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Astrocytes protect neurons against methylmercury via ATP/P2Y(1) receptor-mediated pathways in astrocytes.

Noguchi Y, Shinozaki Y, Fujishita K, Shibata K, Imura Y, Morizawa Y, Gachet C, Koizumi S - PLoS ONE (2013)

Bottom Line: MeHg-treated astrocyte-conditioned medium (ACM) showed neuro-protective effects against MeHg, which was blocked by anti-IL-6 antibody and was mimicked by the application of recombinant IL-6.As for the mechanism of neuro-protection by IL-6, an adenosine A1 receptor-mediated pathway in neurons seems to be involved.Taken together, when astrocytes sense MeHg, they release ATP that autostimulates P2Y1 receptors to upregulate IL-6, thereby leading to A1 receptor-mediated neuro-protection against MeHg.

View Article: PubMed Central - PubMed

Affiliation: Department of Neuropharmacology, Interdisciplinary Graduate School of Medicine and Engineering, University of Yamanashi, Yamanashi, Japan.

ABSTRACT
Methylmercury (MeHg) is a well known environmental pollutant that induces serious neuronal damage. Although MeHg readily crosses the blood-brain barrier, and should affect both neurons and glial cells, how it affects glia or neuron-to-glia interactions has received only limited attention. Here, we report that MeHg triggers ATP/P2Y1 receptor signals in astrocytes, thereby protecting neurons against MeHg via interleukin-6 (IL-6)-mediated pathways. MeHg increased several mRNAs in astrocytes, among which IL-6 was the highest. For this, ATP/P2Y1 receptor-mediated mechanisms were required because the IL-6 production was (i) inhibited by a P2Y1 receptor antagonist, MRS2179, (ii) abolished in astrocytes obtained from P2Y1 receptor-knockout mice, and (iii) mimicked by exogenously applied ATP. In addition, (iv) MeHg released ATP by exocytosis from astrocytes. As for the intracellular mechanisms responsible for IL-6 production, p38 MAP kinase was involved. MeHg-treated astrocyte-conditioned medium (ACM) showed neuro-protective effects against MeHg, which was blocked by anti-IL-6 antibody and was mimicked by the application of recombinant IL-6. As for the mechanism of neuro-protection by IL-6, an adenosine A1 receptor-mediated pathway in neurons seems to be involved. Taken together, when astrocytes sense MeHg, they release ATP that autostimulates P2Y1 receptors to upregulate IL-6, thereby leading to A1 receptor-mediated neuro-protection against MeHg.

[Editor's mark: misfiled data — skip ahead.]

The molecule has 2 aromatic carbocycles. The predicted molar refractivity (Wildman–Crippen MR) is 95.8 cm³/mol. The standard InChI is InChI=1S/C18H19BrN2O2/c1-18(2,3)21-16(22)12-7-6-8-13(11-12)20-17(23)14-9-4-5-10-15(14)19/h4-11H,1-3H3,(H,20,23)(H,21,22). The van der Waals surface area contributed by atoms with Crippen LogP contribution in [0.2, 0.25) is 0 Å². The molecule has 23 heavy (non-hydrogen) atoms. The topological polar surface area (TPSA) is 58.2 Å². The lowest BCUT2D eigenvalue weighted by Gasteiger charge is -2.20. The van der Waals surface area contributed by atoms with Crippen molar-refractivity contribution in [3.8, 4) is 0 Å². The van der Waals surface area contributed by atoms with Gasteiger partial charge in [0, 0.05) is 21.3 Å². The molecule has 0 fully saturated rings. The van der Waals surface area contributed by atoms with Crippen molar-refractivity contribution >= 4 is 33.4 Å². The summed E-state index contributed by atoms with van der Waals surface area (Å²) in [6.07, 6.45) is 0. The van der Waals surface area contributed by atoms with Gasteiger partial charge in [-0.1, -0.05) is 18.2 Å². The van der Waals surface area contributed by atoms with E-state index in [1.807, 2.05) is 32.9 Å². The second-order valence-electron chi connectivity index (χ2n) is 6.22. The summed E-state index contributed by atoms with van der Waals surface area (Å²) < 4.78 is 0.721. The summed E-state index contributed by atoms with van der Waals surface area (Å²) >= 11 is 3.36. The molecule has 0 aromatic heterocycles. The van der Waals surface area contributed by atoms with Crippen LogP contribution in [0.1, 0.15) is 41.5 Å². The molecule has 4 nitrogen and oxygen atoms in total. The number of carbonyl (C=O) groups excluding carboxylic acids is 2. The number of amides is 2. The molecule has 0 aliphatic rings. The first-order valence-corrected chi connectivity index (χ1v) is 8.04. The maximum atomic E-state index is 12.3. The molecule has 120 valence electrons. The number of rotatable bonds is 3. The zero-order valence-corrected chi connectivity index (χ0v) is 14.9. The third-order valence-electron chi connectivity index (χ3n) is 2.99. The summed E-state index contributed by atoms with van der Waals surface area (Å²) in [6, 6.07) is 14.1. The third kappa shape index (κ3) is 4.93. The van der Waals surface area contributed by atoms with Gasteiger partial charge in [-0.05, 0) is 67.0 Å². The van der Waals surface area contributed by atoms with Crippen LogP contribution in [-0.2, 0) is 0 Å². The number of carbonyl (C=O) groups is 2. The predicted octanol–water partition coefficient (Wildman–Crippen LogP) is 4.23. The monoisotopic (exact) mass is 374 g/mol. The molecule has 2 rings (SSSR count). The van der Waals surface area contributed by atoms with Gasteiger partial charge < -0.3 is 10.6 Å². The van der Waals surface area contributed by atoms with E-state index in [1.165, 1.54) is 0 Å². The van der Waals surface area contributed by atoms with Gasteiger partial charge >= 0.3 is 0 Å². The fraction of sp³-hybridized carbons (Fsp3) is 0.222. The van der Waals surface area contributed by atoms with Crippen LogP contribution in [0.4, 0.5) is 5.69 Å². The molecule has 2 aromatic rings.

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Adenosine A1 receptor mediates neuro-protection against MeHg via suppressing excitatory neurotransmission.(A) Newly synthesized proteins participate in the IL-6-mediated neuro-protection by recombinant IL-6 (100 pg/ml) was suppressed by CHX (1 µM). **P<0.01 vs. MeHg/IL-6. (B) Upregulation of adenosine A1 receptor mRNA by recombinant IL-6 (200 pg/ml, 2 hr) in the cortical neurons. *P<0.05 vs. no treatment. (C) Changes in [Ca2+]i in control and IL-6-treated cortical neurons, showing effect of A1 receptors. (i) The basal [Ca2+]i level in IL-6-treated (100 pg/ml, 24 hr) neurons was significantly lower than that in control neurons. This decrease was restored by DPCPX (1 µM). *P<0.05 vs. IL-6 alone. (ii) Representative traces of the glutamate-evoked increases in [Ca2+]i in non-treated control (left), IL-6-treated (100 pg/ml, 24 hr) (right) and IL-6-treated neurons in the presence of 1 µM DPCPX. Glutamate (10 µM) was added to the neurons for 10 s. Bold line in each panel showed averaged changes in [Ca2+]i in neurons, which was summarized in (iii). The glutamate-evoked increase in [Ca2+]i in IL-6-treated neurons was significantly lower than that in control neurons, which was restored by DPCPX. **P<0.01 vs. Glu/IL-6. (D) A1 receptor-mediated neuro-protection by IL-6. The protective effect of IL-6 (100 pg/ml) was suppressed by DPCPX (1 µM). **P<0.01 vs. MeHg/IL-6. (E) ATP-induced neuro-protection is mediated by A1 receptor. Exogenously applied ATP (100 µM) restored the MeHg (1 µM, 48 hr)-reduced neuronal viability, and this effect was blocked by DPCPX (1 µM). *P<0.05, **P<0.01 vs. MeHg/ATP. (F) The MeHg-evoked increase in activity of ecto-ATPases in astrocytes. Activity of ecto-ATPases was analyzed by an enzyme histochemical assay. When stimulated with MeHg (3 µM), the activity (shown as brown signals) was increased, which peaked at around 6 to 12 hr. Scale bar, 200 µm.